Lean methods emerged from manufacturing, where conventional wisdom was that the goal is to produce as many goods as possible, as quickly as possible. When Taiichi Ohno introduced the Andon cord at Toyota, authorizing every employee on the assembly line to immediately halt production when they noticed a problem or defect, even people in his own company thought he was crazy.
In fact, those managers who implemented the Andon procedure and stopped the line had a huge drop in productivity, and the managers who did not saw their numbers stay steady. But ultimately, Ohno’s system was proven to be effective. Managers who had stopped the line soon caught up to and then exceeded, their counterparts, producing more cars, more efficiently, and with more reliable quality.
As Ohno had anticipated, stopping the line changed the focus of the entire auto plant away from simply maximizing their current processes, toward improving them. The temporary loss in production was an investment in building better processes. Is your company prepared to do the same?
Risks of “Stopping the Line”
Of course, in any company, stopping the line is beset with risks:
The obvious risk of stopping the line is that, for some period of time, your company is not producing a product. When production is stopped, your company is spending money without earning any. While the degree of risk depends on how much a margin your company has, no business can afford to remain in that state for long.
Empowering front-line employees to halt production also carries the very real risk that you may miss deadlines promised to customers and partners. Again, depending on the company or the industry, this can pose an enormous risk to future business relationships, and may jeopardize some contracts.
Even without deadlines, stopping production may mean that your product isn’t in consistent supply for your customers. This might not only disappoint customers, but it creates an opportunity for competitors. People who need your product right now (particularly if you’re using a “just in time” inventory system) will be tempted to look elsewhere.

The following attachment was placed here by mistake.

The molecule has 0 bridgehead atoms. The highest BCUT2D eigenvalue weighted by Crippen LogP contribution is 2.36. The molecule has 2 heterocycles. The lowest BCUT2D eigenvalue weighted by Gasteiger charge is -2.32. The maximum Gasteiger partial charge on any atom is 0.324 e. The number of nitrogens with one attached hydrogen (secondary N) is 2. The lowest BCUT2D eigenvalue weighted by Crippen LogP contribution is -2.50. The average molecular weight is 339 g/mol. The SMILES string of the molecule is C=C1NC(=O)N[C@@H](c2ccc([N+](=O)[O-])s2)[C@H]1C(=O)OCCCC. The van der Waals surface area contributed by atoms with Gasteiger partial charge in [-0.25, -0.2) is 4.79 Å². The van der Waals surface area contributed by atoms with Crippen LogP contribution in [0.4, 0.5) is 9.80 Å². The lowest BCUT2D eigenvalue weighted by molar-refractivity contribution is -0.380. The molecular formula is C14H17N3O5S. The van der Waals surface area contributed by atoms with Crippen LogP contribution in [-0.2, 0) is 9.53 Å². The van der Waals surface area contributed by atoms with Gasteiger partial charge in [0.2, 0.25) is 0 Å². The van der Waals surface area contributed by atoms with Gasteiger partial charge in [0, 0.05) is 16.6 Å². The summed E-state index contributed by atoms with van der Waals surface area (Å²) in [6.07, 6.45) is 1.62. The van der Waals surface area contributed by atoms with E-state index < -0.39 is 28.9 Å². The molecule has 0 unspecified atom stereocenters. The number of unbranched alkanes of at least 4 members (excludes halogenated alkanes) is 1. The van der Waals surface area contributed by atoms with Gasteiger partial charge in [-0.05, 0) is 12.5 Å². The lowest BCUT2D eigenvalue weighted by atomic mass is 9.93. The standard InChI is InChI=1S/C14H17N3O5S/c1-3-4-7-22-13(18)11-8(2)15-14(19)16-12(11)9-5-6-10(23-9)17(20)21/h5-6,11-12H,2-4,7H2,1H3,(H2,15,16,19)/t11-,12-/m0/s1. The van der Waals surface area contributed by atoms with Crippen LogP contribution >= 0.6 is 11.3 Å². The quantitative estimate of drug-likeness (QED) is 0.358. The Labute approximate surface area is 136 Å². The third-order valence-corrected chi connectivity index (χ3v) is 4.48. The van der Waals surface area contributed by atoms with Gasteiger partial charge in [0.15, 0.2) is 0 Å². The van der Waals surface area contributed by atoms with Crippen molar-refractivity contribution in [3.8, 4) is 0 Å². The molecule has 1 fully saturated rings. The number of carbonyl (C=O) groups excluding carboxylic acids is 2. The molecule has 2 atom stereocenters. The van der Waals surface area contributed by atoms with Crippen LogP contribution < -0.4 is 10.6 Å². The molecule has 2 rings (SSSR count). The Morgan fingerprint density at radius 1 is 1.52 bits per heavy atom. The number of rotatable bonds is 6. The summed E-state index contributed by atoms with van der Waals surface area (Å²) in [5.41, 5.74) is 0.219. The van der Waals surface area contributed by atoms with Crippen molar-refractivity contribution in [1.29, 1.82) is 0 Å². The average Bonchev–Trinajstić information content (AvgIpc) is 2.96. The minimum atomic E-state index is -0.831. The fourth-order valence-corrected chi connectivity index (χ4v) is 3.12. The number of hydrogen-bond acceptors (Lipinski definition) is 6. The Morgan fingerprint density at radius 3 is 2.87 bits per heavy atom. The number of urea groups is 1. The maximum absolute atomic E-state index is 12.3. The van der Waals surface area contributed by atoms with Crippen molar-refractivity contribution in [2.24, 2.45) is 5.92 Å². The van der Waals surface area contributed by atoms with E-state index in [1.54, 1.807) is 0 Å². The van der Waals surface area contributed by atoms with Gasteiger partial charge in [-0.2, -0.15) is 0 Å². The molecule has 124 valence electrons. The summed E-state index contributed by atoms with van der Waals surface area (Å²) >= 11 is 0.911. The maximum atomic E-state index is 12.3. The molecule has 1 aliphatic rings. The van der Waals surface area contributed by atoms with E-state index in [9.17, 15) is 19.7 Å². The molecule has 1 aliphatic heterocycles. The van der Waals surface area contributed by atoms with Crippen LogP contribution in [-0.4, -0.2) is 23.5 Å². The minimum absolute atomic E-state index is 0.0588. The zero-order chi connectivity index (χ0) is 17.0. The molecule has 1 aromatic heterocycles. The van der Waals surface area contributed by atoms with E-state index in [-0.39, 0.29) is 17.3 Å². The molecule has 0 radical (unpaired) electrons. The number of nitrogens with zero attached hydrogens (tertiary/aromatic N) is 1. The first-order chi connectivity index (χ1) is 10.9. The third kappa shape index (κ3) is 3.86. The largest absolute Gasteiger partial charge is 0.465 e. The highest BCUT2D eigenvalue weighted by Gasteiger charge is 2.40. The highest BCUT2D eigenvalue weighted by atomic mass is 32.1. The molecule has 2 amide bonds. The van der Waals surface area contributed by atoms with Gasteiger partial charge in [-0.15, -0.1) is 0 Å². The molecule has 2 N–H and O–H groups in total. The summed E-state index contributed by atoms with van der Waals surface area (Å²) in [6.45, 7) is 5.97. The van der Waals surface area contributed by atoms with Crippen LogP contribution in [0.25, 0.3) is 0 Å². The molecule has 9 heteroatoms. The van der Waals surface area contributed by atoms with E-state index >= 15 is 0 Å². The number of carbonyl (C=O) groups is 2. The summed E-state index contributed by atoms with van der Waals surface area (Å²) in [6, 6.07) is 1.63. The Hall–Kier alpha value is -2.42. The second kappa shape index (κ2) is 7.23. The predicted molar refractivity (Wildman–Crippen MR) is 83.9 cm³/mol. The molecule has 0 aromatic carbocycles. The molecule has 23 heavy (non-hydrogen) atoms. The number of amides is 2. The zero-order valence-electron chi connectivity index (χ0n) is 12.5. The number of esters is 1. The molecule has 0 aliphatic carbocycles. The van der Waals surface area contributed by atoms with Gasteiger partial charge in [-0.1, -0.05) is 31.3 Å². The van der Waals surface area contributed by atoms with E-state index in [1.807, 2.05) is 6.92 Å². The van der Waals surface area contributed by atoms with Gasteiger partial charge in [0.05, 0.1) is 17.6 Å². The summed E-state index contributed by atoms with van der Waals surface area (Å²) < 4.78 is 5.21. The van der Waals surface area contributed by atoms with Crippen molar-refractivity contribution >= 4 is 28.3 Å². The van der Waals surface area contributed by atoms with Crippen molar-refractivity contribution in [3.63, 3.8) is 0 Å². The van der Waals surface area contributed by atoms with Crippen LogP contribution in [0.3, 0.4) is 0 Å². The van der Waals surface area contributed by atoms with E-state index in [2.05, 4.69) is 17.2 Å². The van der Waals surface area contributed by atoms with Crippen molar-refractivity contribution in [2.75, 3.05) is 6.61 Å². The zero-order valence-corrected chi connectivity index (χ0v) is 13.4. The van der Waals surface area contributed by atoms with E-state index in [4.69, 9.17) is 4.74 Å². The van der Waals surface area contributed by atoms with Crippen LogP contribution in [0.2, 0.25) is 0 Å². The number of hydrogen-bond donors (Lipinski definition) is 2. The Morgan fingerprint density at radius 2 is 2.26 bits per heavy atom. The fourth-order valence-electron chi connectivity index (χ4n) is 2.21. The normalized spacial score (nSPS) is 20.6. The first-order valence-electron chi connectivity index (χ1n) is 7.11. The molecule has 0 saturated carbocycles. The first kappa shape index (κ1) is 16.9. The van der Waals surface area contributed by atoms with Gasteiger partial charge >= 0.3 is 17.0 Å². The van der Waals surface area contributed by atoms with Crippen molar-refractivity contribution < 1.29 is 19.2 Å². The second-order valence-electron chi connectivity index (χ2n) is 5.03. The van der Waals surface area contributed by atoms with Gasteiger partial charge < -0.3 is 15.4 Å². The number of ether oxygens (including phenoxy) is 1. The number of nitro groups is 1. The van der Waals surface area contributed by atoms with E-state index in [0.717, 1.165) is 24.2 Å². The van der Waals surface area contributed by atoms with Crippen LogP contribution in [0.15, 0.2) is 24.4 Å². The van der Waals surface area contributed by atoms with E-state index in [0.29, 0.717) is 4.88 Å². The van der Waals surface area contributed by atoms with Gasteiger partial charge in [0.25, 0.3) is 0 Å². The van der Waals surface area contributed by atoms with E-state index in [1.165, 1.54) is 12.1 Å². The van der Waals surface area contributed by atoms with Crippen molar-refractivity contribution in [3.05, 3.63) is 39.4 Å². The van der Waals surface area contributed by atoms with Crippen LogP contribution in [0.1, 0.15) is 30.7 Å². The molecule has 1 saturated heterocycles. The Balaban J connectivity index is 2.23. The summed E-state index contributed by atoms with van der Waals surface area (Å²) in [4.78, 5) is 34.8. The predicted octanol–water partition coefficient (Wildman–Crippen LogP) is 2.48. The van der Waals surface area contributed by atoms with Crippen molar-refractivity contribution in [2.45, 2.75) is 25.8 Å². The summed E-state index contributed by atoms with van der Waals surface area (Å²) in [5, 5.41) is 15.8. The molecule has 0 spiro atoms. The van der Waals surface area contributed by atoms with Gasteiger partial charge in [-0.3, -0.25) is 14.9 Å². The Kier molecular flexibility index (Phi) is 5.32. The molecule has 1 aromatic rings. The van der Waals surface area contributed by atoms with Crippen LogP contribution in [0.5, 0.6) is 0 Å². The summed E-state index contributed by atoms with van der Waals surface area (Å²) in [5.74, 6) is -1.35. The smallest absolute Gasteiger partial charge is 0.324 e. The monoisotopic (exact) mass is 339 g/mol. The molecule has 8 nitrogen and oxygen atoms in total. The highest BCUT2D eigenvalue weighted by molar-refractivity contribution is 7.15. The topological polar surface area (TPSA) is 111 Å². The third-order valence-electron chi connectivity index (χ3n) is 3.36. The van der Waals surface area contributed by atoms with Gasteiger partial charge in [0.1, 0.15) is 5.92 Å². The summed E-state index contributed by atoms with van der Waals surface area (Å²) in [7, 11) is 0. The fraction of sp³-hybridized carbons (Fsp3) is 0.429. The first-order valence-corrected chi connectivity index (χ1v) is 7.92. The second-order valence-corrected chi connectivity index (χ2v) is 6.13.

For some businesses and industries, there may be still more risks. Perhaps your technology isn’t fast and easy to stop and restart, or your delivery windows are tight. If you have to catch a red-eye flight, make a FedEx drop-off, or have a product in the stores for Black Friday, a delay of even a few minutes can cost days or weeks of negative consequences.
Benefits of “Stopping the Line”
However, as Ohno proved with Toyota, there are definite advantages to enacting production stopping procedures:
Of course, the obvious benefit is that you identify quality issues and correct them before you ship the product. This results in better products and higher customer satisfaction. But stopping the line also has other benefits that may be less obvious.
Reduced time spent in quality control
Whatever the quality control mechanism may be for your product or service, delivering higher quality products, to begin with, speeds the process.
Mistakes and errors are identified and corrected earlier, so that fewer mistakes are made overall.
Increased employee engagement
When employees feel trusted and personally empowered to be attentive to product quality, they feel more responsible and more deeply engaged. Their sense of ownership and accountability improves, and it drives better engagement and performance.
Prevents accumulation of problems
Depending on the industry, it’s possible that small quality issues in one area or department cause another department delays and workarounds, which in turn affects another department, and another.